High-frequency trading (HFT), as the name suggests, refers to the quick transacting and processing of a large number of orders. It is a trading platform traders can use to place and execute orders. In HFT, traders make use of complex algorithms to analyze the financial market they are trading in and then execute the trades accordingly. In other words, HFT is a form of algorithmic trading with the use of the necessary tools that allow traders to make trades quickly.
Obviously, they do take into account the market conditions before going ahead with the trade. Traders who can think on their feet and make quick decisions are the ones who benefit the most from HFT.
History and Growth
Up until a few years back, HFT orders were responsible for more than half the orders placed in the market. However, HFT hasn’t been around for as long as some other trading methods and techniques. It only came to the fore at the turn of the millennium. The turning point was the authorization of electronic exchanges by the SEC, which took place in 1998. Back then, it took at least a few seconds for a trader to execute his/her trade. A decade later, decisions can be made and traders placed in a matter of milliseconds. Trading has never been this quick and it is only going to get faster in the future.
Despite all-round acceptance of the concept, it took a while for HFT to become a household term, at least as far as the financial markets are concerned. It took a 2009 article published in the New York Times to turn things around and make traders and analysts sit up and take notice that HFT is indeed a practice to be reckoned with, not just a passing fad. Things have changed since then, with Italy being the first country to impose a tax on HFT. Initially, traders were required to pay 0.002% tax on any equity transaction they made which didn’t last more than 0.5 seconds.
Rise in Popularity
What’s there to be gained from making trades in milliseconds, you might ask? After all, there are 8 hours when you can make trades on the floor and after that, you can continue planning your trades for the next day online. That being said, HFT really only gained popularity after the traders were rewarded for adding more liquidity to the market. The NYSE has in place a group known as the supplemental liquidly providers (SLPs). There purpose is to increase the competition in the market as well as make existing trades and quotes more liquid. To incentivize this practice, the NYSE pays a rebate to these providers.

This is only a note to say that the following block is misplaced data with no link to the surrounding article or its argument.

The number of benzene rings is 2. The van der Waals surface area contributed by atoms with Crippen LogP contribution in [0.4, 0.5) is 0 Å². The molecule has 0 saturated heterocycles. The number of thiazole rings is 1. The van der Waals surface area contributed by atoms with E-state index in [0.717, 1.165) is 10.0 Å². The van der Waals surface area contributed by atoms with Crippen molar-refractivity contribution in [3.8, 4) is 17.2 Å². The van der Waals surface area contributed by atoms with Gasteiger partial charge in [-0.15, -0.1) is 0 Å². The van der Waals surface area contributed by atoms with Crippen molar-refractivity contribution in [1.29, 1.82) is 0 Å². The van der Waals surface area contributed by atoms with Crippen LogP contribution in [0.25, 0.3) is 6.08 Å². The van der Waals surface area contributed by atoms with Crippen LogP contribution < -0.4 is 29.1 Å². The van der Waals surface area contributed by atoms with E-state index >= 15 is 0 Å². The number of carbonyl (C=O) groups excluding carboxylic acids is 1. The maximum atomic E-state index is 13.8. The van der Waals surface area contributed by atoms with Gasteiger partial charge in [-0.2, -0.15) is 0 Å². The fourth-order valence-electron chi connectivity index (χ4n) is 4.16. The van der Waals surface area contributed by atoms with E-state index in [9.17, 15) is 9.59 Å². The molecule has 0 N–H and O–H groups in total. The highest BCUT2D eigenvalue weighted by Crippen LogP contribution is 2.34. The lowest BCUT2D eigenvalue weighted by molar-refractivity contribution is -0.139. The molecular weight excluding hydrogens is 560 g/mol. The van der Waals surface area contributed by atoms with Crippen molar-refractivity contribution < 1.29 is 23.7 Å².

Firms which engage in HFT are not known to have in their coffers a large sum of capital, as is the case with the largest trading firms and hedge funds in the market. Moreover, HFT firms are also unlikely to sustain their current positions in the market for too long, usually doing away with them before the end of the trading period. As a result, the Sharpe Ratio for HFT is considerably higher as compared to the usual buy and hold strategies traders use. This is the reason HFT traders compete with others of their ilk rather than against any long-term trader in the market.
How it Works
So, you might be curious to learn how HFT actually works. There are generally three main pointers which can be used to explain the HFT process:
- HFT firms choose the exchange they want to place the order on. Since they have direct access, they are not required to employ the services of a broker. They make the decisions pertaining to the trade on their own. Cutting out the middleman is what enables them to save time.
- HFT firms then execute their trades themselves or have a computer with a set of instructions programmed into it to do it for them. Of course, in case there are any variances, a trader has to manually execute the trade. That being said, it still enables them to make traders faster than is manually possible.
- Having intricate knowledge of how the market works and how trades are executed is important. You need to know how orders are placed and processed as you cannot get any additional help or assistance. Therefore, it is a given that HFT firms have the requisite knowledge to benefit from HFT.
So, this is all you need to know about HFT and how it works. As you can see, it can prove to be a winning strategy, particularly if you can find a way to automate the process.
Chris Turner is a versatile content writer with a passion for technology, finance, Investing and trading. He writes extensively on the subjects of Trading, Investing, Bitcoin, Forex trading, investing and general finance. He is writing and providing advice, education and encouragement to budding investors and traders, on Hedge Fund and alternative investments and other emerging financial trends. He is a contributor writer for HedgeThink.com and TradersDNA.com.